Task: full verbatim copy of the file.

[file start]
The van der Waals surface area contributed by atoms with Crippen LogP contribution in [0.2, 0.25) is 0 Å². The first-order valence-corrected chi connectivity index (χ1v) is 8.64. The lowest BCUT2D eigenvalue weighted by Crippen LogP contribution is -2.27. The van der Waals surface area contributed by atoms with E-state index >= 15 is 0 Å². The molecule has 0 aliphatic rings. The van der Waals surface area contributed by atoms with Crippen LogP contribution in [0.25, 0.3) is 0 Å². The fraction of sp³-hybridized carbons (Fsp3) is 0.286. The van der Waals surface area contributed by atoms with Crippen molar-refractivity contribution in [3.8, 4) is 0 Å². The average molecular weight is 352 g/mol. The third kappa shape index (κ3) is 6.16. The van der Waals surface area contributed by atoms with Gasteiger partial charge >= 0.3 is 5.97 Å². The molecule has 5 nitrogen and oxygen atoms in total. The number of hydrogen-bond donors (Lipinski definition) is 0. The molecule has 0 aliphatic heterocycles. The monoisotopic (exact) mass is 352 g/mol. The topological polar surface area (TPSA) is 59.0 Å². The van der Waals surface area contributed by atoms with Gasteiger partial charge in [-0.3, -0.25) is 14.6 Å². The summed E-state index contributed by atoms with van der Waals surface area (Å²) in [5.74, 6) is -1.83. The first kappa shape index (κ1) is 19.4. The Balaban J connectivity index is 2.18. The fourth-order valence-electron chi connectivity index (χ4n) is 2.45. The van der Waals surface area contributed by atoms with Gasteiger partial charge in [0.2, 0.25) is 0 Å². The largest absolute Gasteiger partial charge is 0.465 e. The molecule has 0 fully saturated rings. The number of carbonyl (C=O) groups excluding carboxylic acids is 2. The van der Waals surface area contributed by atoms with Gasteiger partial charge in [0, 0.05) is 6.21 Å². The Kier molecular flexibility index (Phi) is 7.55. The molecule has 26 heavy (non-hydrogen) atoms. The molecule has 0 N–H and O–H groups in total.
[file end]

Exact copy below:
The van der Waals surface area contributed by atoms with Crippen LogP contribution in [0.2, 0.25) is 0 Å². The first-order valence-corrected chi connectivity index (χ1v) is 8.64. The lowest BCUT2D eigenvalue weighted by Crippen LogP contribution is -2.27. The van der Waals surface area contributed by atoms with E-state index >= 15 is 0 Å². The molecule has 0 aliphatic rings. The van der Waals surface area contributed by atoms with Crippen LogP contribution in [0.25, 0.3) is 0 Å². The fraction of sp³-hybridized carbons (Fsp3) is 0.286. The van der Waals surface area contributed by atoms with Crippen molar-refractivity contribution in [3.8, 4) is 0 Å². The average molecular weight is 352 g/mol. The third kappa shape index (κ3) is 6.16. The van der Waals surface area contributed by atoms with Gasteiger partial charge >= 0.3 is 5.97 Å². The molecule has 5 nitrogen and oxygen atoms in total. The number of hydrogen-bond donors (Lipinski definition) is 0. The molecule has 0 aliphatic heterocycles. The monoisotopic (exact) mass is 352 g/mol. The topological polar surface area (TPSA) is 59.0 Å². The van der Waals surface area contributed by atoms with Gasteiger partial charge in [-0.3, -0.25) is 14.6 Å². The summed E-state index contributed by atoms with van der Waals surface area (Å²) in [5.74, 6) is -1.83. The first kappa shape index (κ1) is 19.4. The Balaban J connectivity index is 2.18. The fourth-order valence-electron chi connectivity index (χ4n) is 2.45. The van der Waals surface area contributed by atoms with Gasteiger partial charge in [0.2, 0.25) is 0 Å². The largest absolute Gasteiger partial charge is 0.465 e. The molecule has 0 fully saturated rings. The number of carbonyl (C=O) groups excluding carboxylic acids is 2. The van der Waals surface area contributed by atoms with Gasteiger partial charge in [0, 0.05) is 6.21 Å². The Kier molecular flexibility index (Phi) is 7.55. The molecule has 26 heavy (non-hydrogen) atoms. The molecule has 0 N–H and O–H groups in total.